The other day one of my fellow trainees asked how to balance the needs of students in a class when they diverge. Some of her students want to learn about the philosophy behind yoga, and others were weirded out by that. They just want the physical practice.
I think this quandary is grounded in the idea of the two being somehow different or unattached to each other. I believe that if you are teaching yoga well, the philosophy gets in, too, and at best unobtrusively.
At the beginning of training our teacher said that we might find some things just change: how we eat, how we behave with others, how we think about things, all an organic outgrowth of our practice. And many of us have found this to be quite true. Then again, we have studied the philosophy, the Bhagavad Gita, the yoga sutras, all eight limbs.
But we didn’t start there. I’ve often had the suspicion that yoga is just an elaborate way to get you to meditate and do breath work, which is too subtle at first (read: boring) for most of us. It would be like giving a first-grade reader a book by Austen. It’s enough to get into the physical stuff, at first.
One major challenge for a beginning (or any?) teacher must certainly be putting physical experiences into words. That’s what we do, really: we translate the physical to the verbal, and then people translate it back for themselves. Things can get lost in the translation, so we try to keep it simple and send people back into themselves and not out, as can happen when we’re indulging loftier ideas.
The challenge is that we don’t typically verbalize our physical experience. We talk about what happened, and maybe our thoughts and emotions. That’s about as close as we get to sharing our actual visceral experience, and when someone has a particularly sensual or colorful way of speaking, it can be strangely arousing, like they can root around inside you. The best books do this.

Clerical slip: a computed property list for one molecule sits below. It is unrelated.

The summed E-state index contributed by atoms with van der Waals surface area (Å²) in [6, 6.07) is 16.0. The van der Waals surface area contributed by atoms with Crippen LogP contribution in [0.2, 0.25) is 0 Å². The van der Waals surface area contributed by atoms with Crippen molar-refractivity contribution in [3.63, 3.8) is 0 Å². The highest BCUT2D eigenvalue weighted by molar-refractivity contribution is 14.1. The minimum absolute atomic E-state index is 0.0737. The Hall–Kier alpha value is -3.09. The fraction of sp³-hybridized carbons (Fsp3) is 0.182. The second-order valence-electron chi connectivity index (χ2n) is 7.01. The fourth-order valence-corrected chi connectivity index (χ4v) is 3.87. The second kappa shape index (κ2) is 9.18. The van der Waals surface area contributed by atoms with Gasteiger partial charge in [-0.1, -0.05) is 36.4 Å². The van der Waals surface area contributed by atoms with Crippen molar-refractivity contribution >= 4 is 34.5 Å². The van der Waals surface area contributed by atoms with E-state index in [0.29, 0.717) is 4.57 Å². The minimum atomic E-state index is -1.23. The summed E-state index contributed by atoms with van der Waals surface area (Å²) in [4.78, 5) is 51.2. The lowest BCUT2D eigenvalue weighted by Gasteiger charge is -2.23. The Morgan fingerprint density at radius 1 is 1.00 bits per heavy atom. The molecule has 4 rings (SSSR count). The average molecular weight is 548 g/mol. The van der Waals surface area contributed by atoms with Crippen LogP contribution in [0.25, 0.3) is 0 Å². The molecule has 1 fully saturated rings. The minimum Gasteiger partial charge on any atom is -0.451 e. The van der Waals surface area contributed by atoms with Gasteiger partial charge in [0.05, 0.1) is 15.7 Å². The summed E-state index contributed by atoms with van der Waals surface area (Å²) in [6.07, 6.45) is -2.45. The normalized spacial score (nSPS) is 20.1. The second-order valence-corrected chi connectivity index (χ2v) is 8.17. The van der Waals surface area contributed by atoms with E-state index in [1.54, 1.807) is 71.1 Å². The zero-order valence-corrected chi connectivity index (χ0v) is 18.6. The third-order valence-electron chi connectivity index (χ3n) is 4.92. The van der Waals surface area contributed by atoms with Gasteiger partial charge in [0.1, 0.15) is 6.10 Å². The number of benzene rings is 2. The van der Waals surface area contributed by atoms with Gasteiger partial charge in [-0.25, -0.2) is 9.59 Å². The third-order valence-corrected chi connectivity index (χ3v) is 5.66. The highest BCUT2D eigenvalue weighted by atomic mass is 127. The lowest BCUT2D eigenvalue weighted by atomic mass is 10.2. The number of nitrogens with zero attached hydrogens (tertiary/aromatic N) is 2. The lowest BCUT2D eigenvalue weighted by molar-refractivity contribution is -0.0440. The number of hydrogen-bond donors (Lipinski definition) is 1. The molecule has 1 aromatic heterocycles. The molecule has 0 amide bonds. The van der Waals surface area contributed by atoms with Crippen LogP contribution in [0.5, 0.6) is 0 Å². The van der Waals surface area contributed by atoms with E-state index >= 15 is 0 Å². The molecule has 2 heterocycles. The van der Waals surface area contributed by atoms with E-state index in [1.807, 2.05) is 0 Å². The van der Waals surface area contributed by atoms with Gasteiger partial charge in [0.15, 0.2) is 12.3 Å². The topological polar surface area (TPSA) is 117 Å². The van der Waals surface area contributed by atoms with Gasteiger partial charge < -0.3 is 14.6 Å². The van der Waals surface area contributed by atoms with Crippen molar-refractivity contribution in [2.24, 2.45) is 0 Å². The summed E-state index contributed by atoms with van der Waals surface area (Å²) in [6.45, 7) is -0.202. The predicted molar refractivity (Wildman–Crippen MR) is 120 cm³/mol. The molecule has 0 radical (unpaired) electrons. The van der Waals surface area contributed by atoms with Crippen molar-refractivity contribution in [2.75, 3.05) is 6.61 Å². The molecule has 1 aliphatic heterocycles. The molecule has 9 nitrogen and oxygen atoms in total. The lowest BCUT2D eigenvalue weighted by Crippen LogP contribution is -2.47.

It’s a challenge in writing, too. When I’m writing about yoga, I am a rationalist trying to redeem it, preemptively, from those in my life who might think it’s too woo-woo or “out there.” I try to keep it all very close to home. This is to entice people, to convince them. Maybe to explain it to them a little bit. Whereas with people already in a class the goal is to give them something they want, or need, a need just an unexpressed or uncomfortable want, however deeper it seems to be generated. And this, too, can be tricky.
As for yoga being “out there” or somehow esoteric; on the contrary I’ve found yoga to give me more awareness, more grounding in reality than I’ve ever had. It imparts both a will and a way to get beyond wishful thinking and escapism that seems common not only to many so-called spiritual disciplines, but to our culture in general.
Maybe it is all about the breath, which helps you stabilize yourself in the most uncomfortable positions. Keeping breathing through difficult or strange or new movement also trains us to regulate our emotions and soothe ourselves, in a life and time when more and more people are succumbing to stress-induced sickness, both mental and physical.
Yoga is a practice of beginning again, always back at the source, which is just ourselves. Just standing there is a pose, and we do have to learn how to just stand there. Yoga literally means the yoking of the mind to the body. We use the body to quiet the mind, and then learn to use both as tools, as both the means and the measure of things. The breath and the movement bring us into a better acquaintance with our body, inside and out. It shows us that our everyday level of awareness is pretty superficial, and it shows us this by taking us deeper.
Is that all the philosophy you need? I like the idea that you just go along and you get it when you’re ready for it. That includes knowledge, lucky breaks, and challenges too. So sure, yes! And that must include the teacher too. If it comes up for you, it comes up. Some people will zone it out anyway.